In early July, Longhorn build 5023 also leaked online. This build featured a number of features we've now become very used to in recent Vista builds, including the new file copy animation, the categorized Control Panel view, a near-final IE 7 UI, the new Start Menu layout, and more. There were still weirdisms that would later be dropped: Microsoft at the time was trying to figure out a way to colorize the Details pane at the bottom of each Explorer windows, for example, where specific colors would be applied to windows based on their contents. They eventually dropped this idea, however, and today in Windows Vista, the Details pane is always light blue.
While on vacation in Stowe, Vermont with my family that month, I got a frantic phone call from a friend at Waggener Edstrom (which handles much of Microsoft's PR) about a Longhorn-related briefing. I told them I was on vacation, but he told me I'd want to take this call. So cell phone pressed to head, Dell laptop on lap, I sat out on the balcony of the hotel, overlooking my kids swimming in the pool, surrounded by the forests of Vermont, and was told by Greg Sullivan that Longhorn ... would be named Windows Vista.
I laughed. You're kidding, right? You interrupted my vacation for this?
Anyway, Sullivan explained the key Vista marketing terms: Connected, Clear, and Confident. He noted that Microsoft had considered other names, like Windows Seven, Windows 7.0, and Windows 7, but thought Vista communicated the company's vision of the possibilities of this next Windows version nicely. "We live in a world of more information, more ways to communicate, and more things to do," Sullivan told me. "You want the PC to adapt to you and help you cut through the clutter to focus on what?s important to you. That's what Windows Vista is all about: bringing clarity to your world, so you can focus on what matters to you."
Microsoft group vice president Jim Allchin expressed his feelings for the name as well. "I love this name," He said. "'Vista' creates the right imagery for the new product capabilities and inspires the imagination with all the possibilities of what can be done with Windows ? making people?s passions come alive." I figured I'd get used to it eventually. (And sure enough, like Pentium before it, Vista is now just part of the language.)
Windows Vista (well, Longhorn) Beta 1, or build 5098, shipped later that month. It featured an install routine that was very similar to what appears now in the final version of Vista. There was a neat Network Sharing feature (later dropped of course), Aero Glass all around (and curiously nearly identical to the final Aero version, despite promises that improvements were coming), new notification pop-ups for power management and volume control that are surprisingly similar to the final versions, a new Start Menu with in-place folder expansion (at first reviled, but now accepted), and so on. Beta 1 features some nifty shell features that would later be dropped as WinFS fell by the wayside, like Lists.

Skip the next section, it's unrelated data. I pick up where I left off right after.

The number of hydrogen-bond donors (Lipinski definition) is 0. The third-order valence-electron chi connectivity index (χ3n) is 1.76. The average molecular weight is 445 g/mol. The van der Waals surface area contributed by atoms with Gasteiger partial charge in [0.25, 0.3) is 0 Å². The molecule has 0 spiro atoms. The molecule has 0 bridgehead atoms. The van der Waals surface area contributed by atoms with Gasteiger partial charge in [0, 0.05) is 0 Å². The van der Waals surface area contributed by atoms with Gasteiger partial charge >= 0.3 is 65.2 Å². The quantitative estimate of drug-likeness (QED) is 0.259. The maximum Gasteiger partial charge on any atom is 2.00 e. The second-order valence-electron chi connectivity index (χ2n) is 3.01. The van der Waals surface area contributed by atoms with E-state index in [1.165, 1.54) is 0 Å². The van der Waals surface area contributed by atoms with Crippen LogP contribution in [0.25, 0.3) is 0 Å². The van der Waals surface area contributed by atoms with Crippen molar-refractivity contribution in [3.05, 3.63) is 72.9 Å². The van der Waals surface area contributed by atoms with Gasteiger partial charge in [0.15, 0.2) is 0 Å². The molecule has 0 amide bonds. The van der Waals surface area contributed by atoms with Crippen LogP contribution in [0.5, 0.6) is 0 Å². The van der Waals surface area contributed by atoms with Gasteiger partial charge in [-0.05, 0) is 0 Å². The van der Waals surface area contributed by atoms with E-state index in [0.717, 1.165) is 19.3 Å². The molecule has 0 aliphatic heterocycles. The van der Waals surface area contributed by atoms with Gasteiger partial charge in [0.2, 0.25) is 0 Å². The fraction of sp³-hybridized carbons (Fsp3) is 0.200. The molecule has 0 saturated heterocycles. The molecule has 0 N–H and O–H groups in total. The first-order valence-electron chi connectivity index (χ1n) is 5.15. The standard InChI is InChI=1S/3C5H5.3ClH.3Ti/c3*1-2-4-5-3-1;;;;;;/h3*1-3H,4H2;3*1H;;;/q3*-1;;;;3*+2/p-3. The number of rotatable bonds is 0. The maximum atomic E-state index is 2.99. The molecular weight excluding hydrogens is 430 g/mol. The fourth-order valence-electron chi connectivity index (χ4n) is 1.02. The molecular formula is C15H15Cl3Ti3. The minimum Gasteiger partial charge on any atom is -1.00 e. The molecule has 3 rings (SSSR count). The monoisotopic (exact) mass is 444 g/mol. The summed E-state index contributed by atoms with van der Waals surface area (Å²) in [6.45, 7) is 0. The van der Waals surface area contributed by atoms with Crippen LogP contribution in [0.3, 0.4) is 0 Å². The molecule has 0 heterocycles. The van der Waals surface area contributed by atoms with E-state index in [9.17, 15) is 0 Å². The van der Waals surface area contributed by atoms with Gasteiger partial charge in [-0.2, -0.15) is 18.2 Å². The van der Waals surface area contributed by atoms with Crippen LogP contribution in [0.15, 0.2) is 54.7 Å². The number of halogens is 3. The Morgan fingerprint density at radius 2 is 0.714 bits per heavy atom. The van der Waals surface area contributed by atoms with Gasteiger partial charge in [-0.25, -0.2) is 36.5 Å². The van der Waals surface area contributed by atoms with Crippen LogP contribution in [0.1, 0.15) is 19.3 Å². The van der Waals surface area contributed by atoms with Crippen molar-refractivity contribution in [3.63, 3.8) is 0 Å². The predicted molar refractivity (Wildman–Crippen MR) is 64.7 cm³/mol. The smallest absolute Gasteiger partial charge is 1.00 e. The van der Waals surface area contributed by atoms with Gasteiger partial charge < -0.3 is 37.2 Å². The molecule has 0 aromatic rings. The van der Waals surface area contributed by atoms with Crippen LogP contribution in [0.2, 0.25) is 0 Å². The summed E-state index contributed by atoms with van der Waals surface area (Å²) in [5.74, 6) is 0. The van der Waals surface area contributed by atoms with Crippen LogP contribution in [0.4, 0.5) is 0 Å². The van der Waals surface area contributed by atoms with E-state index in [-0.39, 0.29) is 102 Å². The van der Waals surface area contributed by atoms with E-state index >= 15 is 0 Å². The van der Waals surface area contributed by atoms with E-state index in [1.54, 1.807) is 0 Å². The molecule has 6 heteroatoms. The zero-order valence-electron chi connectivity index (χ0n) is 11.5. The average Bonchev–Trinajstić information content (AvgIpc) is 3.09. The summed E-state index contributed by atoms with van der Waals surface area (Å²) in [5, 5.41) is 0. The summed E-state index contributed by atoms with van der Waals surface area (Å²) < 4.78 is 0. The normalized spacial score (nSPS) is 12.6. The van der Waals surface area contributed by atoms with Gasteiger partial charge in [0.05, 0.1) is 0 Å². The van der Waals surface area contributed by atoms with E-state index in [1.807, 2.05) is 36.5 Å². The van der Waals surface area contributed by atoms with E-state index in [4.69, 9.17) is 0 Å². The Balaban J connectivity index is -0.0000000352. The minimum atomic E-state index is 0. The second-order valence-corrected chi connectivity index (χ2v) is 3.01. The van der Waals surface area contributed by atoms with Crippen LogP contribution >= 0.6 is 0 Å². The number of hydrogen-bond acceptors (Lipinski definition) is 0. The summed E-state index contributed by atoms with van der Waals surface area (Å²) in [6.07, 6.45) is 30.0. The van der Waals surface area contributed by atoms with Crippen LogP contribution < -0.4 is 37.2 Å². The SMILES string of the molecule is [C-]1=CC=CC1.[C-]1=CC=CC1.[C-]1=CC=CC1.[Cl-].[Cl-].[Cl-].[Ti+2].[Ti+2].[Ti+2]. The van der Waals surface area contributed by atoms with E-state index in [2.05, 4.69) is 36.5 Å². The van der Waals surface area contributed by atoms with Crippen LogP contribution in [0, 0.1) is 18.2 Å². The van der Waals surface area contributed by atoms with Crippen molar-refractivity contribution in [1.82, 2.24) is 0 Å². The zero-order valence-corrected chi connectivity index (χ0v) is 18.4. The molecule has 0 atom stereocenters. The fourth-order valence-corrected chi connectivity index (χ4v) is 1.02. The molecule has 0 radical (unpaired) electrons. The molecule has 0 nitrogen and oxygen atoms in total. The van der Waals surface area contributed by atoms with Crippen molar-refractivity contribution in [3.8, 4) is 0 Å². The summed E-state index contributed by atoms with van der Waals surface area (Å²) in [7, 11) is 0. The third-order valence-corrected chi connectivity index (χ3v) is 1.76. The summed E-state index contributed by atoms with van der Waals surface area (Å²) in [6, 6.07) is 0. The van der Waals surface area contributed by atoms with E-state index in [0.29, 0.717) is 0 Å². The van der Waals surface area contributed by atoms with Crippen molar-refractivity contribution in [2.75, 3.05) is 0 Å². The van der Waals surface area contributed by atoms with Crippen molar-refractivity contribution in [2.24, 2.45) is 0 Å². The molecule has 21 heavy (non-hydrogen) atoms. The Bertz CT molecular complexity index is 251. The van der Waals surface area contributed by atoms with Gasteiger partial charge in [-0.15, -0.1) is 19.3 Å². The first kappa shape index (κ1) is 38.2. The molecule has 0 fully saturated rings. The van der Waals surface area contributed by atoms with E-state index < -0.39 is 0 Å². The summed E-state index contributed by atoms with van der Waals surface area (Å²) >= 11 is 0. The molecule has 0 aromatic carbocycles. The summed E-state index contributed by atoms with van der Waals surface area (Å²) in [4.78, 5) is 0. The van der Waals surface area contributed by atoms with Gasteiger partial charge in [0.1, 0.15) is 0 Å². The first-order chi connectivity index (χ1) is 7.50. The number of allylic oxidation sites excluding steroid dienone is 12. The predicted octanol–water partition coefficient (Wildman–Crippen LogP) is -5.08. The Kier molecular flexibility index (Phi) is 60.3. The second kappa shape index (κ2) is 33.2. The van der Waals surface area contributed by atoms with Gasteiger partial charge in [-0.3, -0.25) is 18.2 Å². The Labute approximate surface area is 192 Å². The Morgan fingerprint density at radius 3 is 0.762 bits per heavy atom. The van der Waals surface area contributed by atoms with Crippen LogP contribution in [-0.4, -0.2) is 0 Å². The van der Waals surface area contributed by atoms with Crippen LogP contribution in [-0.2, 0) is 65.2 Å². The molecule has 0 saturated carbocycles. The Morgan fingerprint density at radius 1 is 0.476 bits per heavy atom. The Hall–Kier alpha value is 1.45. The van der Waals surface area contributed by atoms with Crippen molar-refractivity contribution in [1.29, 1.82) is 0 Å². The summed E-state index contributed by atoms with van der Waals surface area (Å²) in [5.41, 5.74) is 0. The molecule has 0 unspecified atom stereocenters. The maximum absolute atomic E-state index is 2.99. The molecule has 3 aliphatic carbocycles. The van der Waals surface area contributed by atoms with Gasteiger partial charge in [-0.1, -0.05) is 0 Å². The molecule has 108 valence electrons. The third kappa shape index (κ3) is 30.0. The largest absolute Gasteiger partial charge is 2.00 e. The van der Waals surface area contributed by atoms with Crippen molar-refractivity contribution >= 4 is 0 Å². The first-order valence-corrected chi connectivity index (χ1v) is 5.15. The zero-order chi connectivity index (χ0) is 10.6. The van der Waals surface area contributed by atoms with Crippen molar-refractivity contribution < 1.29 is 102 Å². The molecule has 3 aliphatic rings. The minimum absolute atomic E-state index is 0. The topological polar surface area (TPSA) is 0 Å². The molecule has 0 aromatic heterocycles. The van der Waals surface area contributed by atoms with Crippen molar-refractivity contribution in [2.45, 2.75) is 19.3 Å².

My Windows Vista Beta 1 review was less tepid than my reaction to build 5048. "Windows Vista Beta 1 is about what I expected to see in April, when Microsoft released build 5048 at WinHEC 2005," I wrote. "On that note, it's not a horrible disappointment like build 5048. However, because it lacks the end user niceties we'll see in the PDC 2005 build, in Beta 2, and in the final product, it's not something that will excite average users. Seeing how the virtual folders will sort out is somewhat interesting, and I'm eager to use this organizational system full time, as I'm anal retentive about creating specific document folder structures right now anyway. Beta 1 is all about possibility and promises, and that's OK. My only real disappointment is that it took so long to get to this point: I first saw many of these features almost two years ago and now I want more."
To be fair to Microsoft, Windows Vista Beta 1 was much further along than was Windows XP/Whistler Beta 1. The problem is that Whistler Beta 1 was a clean slate at the time: With Longhorn, we'd been getting builds for years by that point. Testers, reviewers, and analysts were looking for progress.
At the annual Microsoft Financial Analysts Meeting in late July 2005, Windows Vista was, as you might expect, the source of much discussion. "I think about Windows Vista as the beginning of the next generation of products for Microsoft," Microsoft CEO Steve Ballmer said. "The PC market, the server market?those are growth hardware markets. The units in marketplace will grow. We have an opportunity, and we see it when we come out with exciting innovations to stimulate even greater growth on the software side than we see on the hardware side." He also revealed that Microsoft would ship an "enterprise version" of Windows Vista. Curious, Vista didn't come up even once during the executive Q & A that day.
As July came to a close, I came into possession of some interesting Vista prototypes. These images portrayed how Microsoft felt the Vista UI would progress and they're reasonably close to the final version.
2005 was proving to be a watershed year for Windows Vista, but the best was yet to come. Next up: The 2005 PDC and a sudden and surprising slew of Vista interim builds.